As veterinary practices continue to migrate to cloud-based solutions for most of their day-to-day applications, cybercriminals have become focused on such platforms. Research released by IBM found that cloud vulnerabilities had shot up by over 150 percent in the past five years, indicating a concerted effort by cybercriminals targeting these platforms.
In most cases, veterinary practices will not even know they have been attacked until the cloud service providers inform them. Therefore, it is important for practice owners to vet the type of providers they use to avoid becoming victims of cyberattacks.
8. Mobile Devices Vulnerabilities
In a world where we have become heavily reliant on mobile phones, their vulnerabilities have become significant, with cybercriminals also taking a keen interest in ensuring they have the latest techniques for launching mobile-based cyberattacks. Mobile phones, when attacked or compromised, are able to give cybercriminals access to sensitive information such as emails, text and phone records, which can be used for other types of attacks.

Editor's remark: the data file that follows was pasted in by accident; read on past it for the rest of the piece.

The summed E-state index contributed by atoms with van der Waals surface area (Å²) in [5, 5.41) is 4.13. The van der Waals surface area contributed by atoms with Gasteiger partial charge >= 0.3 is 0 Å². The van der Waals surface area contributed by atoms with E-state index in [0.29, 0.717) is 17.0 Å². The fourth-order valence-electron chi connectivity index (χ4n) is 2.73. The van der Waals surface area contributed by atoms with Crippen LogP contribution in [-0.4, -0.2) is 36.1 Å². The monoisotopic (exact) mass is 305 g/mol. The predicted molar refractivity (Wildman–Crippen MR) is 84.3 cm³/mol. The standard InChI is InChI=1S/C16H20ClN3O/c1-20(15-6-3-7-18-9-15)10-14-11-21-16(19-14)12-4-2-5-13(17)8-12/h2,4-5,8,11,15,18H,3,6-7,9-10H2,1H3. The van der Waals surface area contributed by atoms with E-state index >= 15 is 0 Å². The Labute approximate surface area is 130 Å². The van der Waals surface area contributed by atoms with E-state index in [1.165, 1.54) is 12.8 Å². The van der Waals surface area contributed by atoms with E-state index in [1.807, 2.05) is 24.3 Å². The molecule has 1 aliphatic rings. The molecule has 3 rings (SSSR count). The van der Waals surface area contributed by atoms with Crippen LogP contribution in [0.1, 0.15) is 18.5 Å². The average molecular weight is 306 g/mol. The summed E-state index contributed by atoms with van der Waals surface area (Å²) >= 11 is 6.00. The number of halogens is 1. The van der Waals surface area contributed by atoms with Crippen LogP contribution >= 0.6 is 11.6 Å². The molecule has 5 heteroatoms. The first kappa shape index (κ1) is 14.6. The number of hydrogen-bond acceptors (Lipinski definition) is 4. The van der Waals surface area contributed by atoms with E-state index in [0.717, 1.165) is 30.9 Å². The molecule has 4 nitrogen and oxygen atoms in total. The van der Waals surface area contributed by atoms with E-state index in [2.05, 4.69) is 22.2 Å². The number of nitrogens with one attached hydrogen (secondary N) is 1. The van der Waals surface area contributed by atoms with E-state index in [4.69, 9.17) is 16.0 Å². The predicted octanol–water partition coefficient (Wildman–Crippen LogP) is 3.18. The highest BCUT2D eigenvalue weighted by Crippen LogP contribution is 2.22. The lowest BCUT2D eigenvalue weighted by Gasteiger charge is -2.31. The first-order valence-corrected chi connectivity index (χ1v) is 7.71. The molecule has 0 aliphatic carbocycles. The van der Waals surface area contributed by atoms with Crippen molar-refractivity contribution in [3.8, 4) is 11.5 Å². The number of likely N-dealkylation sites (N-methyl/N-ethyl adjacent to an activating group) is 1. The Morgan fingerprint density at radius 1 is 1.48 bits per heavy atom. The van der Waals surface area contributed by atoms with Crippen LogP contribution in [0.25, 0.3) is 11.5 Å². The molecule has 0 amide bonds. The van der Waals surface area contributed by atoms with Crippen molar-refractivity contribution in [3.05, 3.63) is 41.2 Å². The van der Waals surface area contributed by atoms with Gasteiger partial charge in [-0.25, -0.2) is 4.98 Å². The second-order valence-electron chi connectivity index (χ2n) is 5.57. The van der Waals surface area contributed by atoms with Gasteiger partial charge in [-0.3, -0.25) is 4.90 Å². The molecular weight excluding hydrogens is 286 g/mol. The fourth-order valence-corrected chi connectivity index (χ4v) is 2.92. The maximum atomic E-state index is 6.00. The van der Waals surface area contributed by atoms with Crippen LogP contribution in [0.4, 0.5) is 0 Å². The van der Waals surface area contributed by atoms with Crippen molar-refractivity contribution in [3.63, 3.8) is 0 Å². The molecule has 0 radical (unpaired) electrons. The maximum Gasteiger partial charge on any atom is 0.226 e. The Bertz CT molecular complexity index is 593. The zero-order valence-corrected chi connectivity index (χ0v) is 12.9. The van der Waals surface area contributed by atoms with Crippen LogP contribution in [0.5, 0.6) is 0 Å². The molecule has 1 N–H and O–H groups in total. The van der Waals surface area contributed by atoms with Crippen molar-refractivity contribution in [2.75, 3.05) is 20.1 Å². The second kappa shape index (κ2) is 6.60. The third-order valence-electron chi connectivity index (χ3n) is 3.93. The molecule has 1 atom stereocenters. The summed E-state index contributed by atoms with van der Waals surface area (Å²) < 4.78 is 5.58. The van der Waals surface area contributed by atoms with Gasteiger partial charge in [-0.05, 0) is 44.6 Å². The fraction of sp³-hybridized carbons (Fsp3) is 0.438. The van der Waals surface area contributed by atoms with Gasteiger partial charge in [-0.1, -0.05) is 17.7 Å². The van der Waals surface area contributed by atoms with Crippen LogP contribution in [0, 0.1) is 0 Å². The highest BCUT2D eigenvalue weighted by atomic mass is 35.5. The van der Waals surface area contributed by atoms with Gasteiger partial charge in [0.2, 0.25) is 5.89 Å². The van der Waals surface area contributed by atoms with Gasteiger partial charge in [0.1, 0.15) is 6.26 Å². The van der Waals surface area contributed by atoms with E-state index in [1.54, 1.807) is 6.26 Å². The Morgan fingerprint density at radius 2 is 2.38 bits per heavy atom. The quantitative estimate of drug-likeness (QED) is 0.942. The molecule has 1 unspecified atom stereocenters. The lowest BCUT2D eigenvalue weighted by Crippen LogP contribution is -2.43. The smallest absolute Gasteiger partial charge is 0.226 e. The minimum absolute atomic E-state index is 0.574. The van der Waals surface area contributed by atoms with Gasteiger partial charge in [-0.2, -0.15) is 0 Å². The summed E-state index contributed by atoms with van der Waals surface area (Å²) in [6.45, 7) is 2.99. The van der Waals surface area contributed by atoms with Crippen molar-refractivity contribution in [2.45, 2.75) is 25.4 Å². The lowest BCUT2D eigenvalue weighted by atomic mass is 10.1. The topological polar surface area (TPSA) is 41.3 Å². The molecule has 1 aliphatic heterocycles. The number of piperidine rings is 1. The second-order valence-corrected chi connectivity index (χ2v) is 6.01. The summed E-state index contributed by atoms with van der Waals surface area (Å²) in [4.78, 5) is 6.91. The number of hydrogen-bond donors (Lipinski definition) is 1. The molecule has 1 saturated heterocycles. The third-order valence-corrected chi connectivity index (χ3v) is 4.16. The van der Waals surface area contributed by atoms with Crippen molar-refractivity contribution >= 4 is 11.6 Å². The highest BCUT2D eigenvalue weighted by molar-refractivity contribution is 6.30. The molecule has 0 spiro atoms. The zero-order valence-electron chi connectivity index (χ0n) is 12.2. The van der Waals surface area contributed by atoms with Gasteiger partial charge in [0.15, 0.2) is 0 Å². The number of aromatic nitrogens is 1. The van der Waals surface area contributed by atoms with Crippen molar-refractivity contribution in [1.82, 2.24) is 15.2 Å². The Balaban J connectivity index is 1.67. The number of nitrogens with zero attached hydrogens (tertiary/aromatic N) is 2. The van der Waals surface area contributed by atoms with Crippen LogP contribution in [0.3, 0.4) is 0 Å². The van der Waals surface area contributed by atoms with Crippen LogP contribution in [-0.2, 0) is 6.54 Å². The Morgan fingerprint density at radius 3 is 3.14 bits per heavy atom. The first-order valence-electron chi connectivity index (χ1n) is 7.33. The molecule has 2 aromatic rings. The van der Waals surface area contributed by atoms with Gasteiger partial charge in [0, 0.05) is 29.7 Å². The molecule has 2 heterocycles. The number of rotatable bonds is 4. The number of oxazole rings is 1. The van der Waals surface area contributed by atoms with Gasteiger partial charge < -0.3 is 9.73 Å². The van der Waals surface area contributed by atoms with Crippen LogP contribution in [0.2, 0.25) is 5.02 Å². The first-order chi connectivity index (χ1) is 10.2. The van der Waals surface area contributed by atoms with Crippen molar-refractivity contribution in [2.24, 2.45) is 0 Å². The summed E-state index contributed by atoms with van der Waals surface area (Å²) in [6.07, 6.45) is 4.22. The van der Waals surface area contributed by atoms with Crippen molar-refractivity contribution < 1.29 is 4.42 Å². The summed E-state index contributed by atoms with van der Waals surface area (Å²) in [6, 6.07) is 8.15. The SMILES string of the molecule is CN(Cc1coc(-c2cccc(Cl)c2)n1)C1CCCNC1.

Therefore, it is important to ensure that your veterinary practice does not have a bring your own device policy. In cases where it is unavoidable, your staff need to be trained to ensure they are not bringing vulnerable devices to your practice.
9. Internal Employees
Your staff can also become the source of your next cyberattack, both intentionally or unintentionally. For unintentional compromises from your staff, you can address the problem by training them on how to handle different technologies they use on a day-to-day basis.
Unfortunately, intentional compromises from your staff are hard to stop and, in most cases, can go undetected for a long period of time. This can only be avoided by implementing access control to minimize the cybersecurity threat.
10. Data Poisoning
Data poisoning involves introducing faulty data to a legitimate application with malicious intent. For instance, injecting malicious statistical data into veterinary practice research can harm their legitimacy and paint a different picture from the truth. For systems with large data, the poisoning can go undetected and alter the outcome of the results intended, for instance, a financial statement, which can be problematic to a veterinary practice.